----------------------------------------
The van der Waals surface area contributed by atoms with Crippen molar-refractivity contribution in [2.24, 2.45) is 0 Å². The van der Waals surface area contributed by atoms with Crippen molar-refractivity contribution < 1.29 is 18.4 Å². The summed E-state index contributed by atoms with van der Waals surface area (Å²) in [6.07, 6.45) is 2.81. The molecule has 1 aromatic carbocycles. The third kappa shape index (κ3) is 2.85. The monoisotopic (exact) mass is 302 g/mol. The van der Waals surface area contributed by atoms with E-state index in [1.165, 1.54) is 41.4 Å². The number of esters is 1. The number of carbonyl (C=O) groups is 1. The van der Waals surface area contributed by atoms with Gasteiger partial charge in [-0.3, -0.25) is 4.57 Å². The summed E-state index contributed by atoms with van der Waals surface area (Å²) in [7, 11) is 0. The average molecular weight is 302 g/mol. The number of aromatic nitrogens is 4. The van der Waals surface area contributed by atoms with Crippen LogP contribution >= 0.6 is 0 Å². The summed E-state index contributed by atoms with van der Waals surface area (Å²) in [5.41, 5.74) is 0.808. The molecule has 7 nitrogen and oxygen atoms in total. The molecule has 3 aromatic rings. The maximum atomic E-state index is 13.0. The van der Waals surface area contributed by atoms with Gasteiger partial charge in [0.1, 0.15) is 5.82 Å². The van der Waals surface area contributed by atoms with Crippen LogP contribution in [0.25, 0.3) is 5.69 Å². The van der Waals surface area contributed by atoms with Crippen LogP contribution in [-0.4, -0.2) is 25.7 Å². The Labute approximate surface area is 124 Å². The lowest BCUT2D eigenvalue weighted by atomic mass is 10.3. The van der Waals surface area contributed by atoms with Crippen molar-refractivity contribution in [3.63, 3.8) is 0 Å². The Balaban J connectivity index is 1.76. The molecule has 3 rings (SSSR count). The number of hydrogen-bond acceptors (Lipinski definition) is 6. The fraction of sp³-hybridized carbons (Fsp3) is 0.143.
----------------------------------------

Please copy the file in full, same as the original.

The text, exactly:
The van der Waals surface area contributed by atoms with Crippen molar-refractivity contribution in [2.24, 2.45) is 0 Å². The van der Waals surface area contributed by atoms with Crippen molar-refractivity contribution < 1.29 is 18.4 Å². The summed E-state index contributed by atoms with van der Waals surface area (Å²) in [6.07, 6.45) is 2.81. The molecule has 1 aromatic carbocycles. The third kappa shape index (κ3) is 2.85. The monoisotopic (exact) mass is 302 g/mol. The van der Waals surface area contributed by atoms with E-state index in [1.165, 1.54) is 41.4 Å². The number of esters is 1. The number of carbonyl (C=O) groups is 1. The van der Waals surface area contributed by atoms with Gasteiger partial charge in [-0.3, -0.25) is 4.57 Å². The summed E-state index contributed by atoms with van der Waals surface area (Å²) in [7, 11) is 0. The average molecular weight is 302 g/mol. The number of aromatic nitrogens is 4. The van der Waals surface area contributed by atoms with Crippen LogP contribution >= 0.6 is 0 Å². The summed E-state index contributed by atoms with van der Waals surface area (Å²) in [5.41, 5.74) is 0.808. The molecule has 7 nitrogen and oxygen atoms in total. The molecule has 3 aromatic rings. The maximum atomic E-state index is 13.0. The van der Waals surface area contributed by atoms with Gasteiger partial charge in [0.1, 0.15) is 5.82 Å². The van der Waals surface area contributed by atoms with Crippen LogP contribution in [0.25, 0.3) is 5.69 Å². The van der Waals surface area contributed by atoms with Crippen LogP contribution in [-0.4, -0.2) is 25.7 Å². The Labute approximate surface area is 124 Å². The lowest BCUT2D eigenvalue weighted by atomic mass is 10.3. The van der Waals surface area contributed by atoms with Crippen molar-refractivity contribution in [3.63, 3.8) is 0 Å². The Balaban J connectivity index is 1.76. The molecule has 3 rings (SSSR count). The number of hydrogen-bond acceptors (Lipinski definition) is 6. The fraction of sp³-hybridized carbons (Fsp3) is 0.143.